Planting the Seed: How a summer internship inspired one student’s career plans
You know what’s inspiring? Blackberries. At least, University of Florida student Jessica Velte thinks they are.
Jessica Velte, a plant science major and rising junior, spent the summer of 2022 working as an intern for professor Zhanao Deng at the UF/IFAS Gulf Coast Research and Education Center. Her team was studying plant breeding and genetics in a variety of ornamental and food crops including pomegranates, blackberries, hops, lantana, and caladium.
During her six-week internship, Velte participated in two events — the inaugural Blackberry Growing Conference and the Hops Field Day — that gave her a window into the business side of agriculture. There, she was excited by what she saw: “a community with a common goal to improve and strengthen the plants that we see and eat.”
In Deng’s lab, Velte worked with a team of graduate students on projects that integrated molecular biology, horticultural physiology, pathology, and more. Under their guidance, Velte learned to do agrobacterium transformations, create tissue cultures, use a flow cytometer, and inoculate fruit with pathogens to test for disease resistance.
“It has been incredibly inspiring to transition from reading about these revolutionary technologies and practices to participating in them. They changed from being future career goals to skills that I am comfortable with.”
Velte was well-prepared for the challenges of the internship. A hard-working high school student buoyed by the support of her family, she focused on fulfilling her commitments and prioritizing her time. “My mom is a role model for hard work, my sister for kindness, and my dad for pushing me to pursue my dreams,” she says.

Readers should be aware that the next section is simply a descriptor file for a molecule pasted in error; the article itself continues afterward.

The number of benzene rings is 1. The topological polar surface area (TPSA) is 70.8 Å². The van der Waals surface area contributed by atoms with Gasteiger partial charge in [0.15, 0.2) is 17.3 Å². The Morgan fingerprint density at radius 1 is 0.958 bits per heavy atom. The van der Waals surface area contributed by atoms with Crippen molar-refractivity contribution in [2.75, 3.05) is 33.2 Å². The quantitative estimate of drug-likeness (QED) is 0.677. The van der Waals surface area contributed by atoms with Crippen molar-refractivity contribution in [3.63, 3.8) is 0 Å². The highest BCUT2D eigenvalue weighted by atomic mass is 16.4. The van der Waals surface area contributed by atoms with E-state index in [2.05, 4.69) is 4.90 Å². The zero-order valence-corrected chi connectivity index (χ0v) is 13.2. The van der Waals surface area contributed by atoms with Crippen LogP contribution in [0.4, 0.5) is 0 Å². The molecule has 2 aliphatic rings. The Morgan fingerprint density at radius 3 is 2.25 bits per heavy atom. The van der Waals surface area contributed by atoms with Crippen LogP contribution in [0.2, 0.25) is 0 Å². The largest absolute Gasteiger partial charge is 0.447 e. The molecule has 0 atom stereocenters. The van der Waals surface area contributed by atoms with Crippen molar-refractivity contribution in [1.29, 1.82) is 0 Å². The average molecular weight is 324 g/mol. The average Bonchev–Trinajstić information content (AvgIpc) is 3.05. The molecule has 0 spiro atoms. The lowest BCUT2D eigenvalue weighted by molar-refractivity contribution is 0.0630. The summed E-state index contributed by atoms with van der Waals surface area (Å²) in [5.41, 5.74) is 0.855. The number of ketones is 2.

By consistently demonstrating these values, Velte caught the attention of professor Wagner Vendrame, with whom she was working at the UF micropropagation lab. Vendrame encouraged her to apply for the UF College of Agricultural and Life Sciences internship program, which matched her with Deng. The competitive internships usually go to juniors and seniors, so securing a spot earlier in her education was a big win for Velte. “UF does a wonderful job of making sure that everyone gets a fair chance to participate,” she says, “Ask your peers, instructors, advisors, or the internet for opportunities and go for it! You never know what might happen.”
Although high school prepared Velte to work hard and stay focused on her goals, she was surprised that it didn’t necessarily help her to choose a specific career. It was enrolling in courses that interested her and, ultimately, working directly with researchers that helped her zero in on her dream job.
“In the past six weeks, I have met with distinguished professors and hardworking growers who have shared their hardships and hopes pertaining to growing plants that will continue to feed the world and dazzle us with vibrant leaves and blooms.”
After Velte completes her undergraduate studies, she plans to attend graduate school and ultimately pursue a Ph.D. She wants to become a member of the research community that she met during her internship and work to improve varieties of ornamental plants and food crops.